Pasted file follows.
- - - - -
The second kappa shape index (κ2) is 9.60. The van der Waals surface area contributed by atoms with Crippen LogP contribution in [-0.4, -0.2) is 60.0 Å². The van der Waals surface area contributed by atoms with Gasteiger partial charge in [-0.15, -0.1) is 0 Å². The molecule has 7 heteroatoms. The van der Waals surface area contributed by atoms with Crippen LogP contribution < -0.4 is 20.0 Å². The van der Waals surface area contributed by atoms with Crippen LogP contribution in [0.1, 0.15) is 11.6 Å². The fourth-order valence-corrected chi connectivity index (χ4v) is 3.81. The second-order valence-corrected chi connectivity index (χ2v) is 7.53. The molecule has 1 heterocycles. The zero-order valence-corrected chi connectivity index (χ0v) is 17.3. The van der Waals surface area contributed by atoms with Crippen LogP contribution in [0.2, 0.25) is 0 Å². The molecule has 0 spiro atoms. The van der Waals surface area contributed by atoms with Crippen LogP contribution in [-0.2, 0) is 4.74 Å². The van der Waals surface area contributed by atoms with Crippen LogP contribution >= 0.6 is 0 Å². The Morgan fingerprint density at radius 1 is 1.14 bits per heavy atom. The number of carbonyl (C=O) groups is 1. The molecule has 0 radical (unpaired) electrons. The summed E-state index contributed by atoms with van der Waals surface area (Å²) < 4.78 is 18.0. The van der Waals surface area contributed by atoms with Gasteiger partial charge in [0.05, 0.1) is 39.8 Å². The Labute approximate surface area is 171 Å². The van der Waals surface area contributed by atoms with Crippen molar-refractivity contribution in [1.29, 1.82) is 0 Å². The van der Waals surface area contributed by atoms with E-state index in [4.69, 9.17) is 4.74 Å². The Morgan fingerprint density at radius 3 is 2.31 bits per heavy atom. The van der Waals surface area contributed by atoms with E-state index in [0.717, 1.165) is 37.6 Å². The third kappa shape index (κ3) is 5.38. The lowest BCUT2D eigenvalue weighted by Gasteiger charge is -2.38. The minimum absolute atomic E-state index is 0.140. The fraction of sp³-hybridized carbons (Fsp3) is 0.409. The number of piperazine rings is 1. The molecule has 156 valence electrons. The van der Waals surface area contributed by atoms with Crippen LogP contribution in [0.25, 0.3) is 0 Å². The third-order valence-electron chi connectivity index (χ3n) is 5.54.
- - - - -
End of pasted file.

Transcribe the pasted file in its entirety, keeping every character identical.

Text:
The second kappa shape index (κ2) is 9.60. The van der Waals surface area contributed by atoms with Crippen LogP contribution in [-0.4, -0.2) is 60.0 Å². The van der Waals surface area contributed by atoms with Gasteiger partial charge in [-0.15, -0.1) is 0 Å². The molecule has 7 heteroatoms. The van der Waals surface area contributed by atoms with Crippen LogP contribution < -0.4 is 20.0 Å². The van der Waals surface area contributed by atoms with Crippen LogP contribution in [0.1, 0.15) is 11.6 Å². The fourth-order valence-corrected chi connectivity index (χ4v) is 3.81. The second-order valence-corrected chi connectivity index (χ2v) is 7.53. The molecule has 1 heterocycles. The zero-order valence-corrected chi connectivity index (χ0v) is 17.3. The van der Waals surface area contributed by atoms with Crippen LogP contribution in [0.2, 0.25) is 0 Å². The molecule has 0 spiro atoms. The van der Waals surface area contributed by atoms with Crippen LogP contribution in [-0.2, 0) is 4.74 Å². The van der Waals surface area contributed by atoms with Crippen LogP contribution >= 0.6 is 0 Å². The Morgan fingerprint density at radius 1 is 1.14 bits per heavy atom. The number of carbonyl (C=O) groups is 1. The molecule has 0 radical (unpaired) electrons. The summed E-state index contributed by atoms with van der Waals surface area (Å²) < 4.78 is 18.0. The van der Waals surface area contributed by atoms with Gasteiger partial charge in [0.05, 0.1) is 39.8 Å². The Labute approximate surface area is 171 Å². The van der Waals surface area contributed by atoms with Crippen molar-refractivity contribution in [1.29, 1.82) is 0 Å². The van der Waals surface area contributed by atoms with E-state index in [4.69, 9.17) is 4.74 Å². The Morgan fingerprint density at radius 3 is 2.31 bits per heavy atom. The van der Waals surface area contributed by atoms with E-state index in [0.717, 1.165) is 37.6 Å². The third kappa shape index (κ3) is 5.38. The lowest BCUT2D eigenvalue weighted by Gasteiger charge is -2.38. The minimum absolute atomic E-state index is 0.140. The fraction of sp³-hybridized carbons (Fsp3) is 0.409. The number of piperazine rings is 1. The molecule has 156 valence electrons. The van der Waals surface area contributed by atoms with Crippen LogP contribution in [0.25, 0.3) is 0 Å². The third-order valence-electron chi connectivity index (χ3n) is 5.54.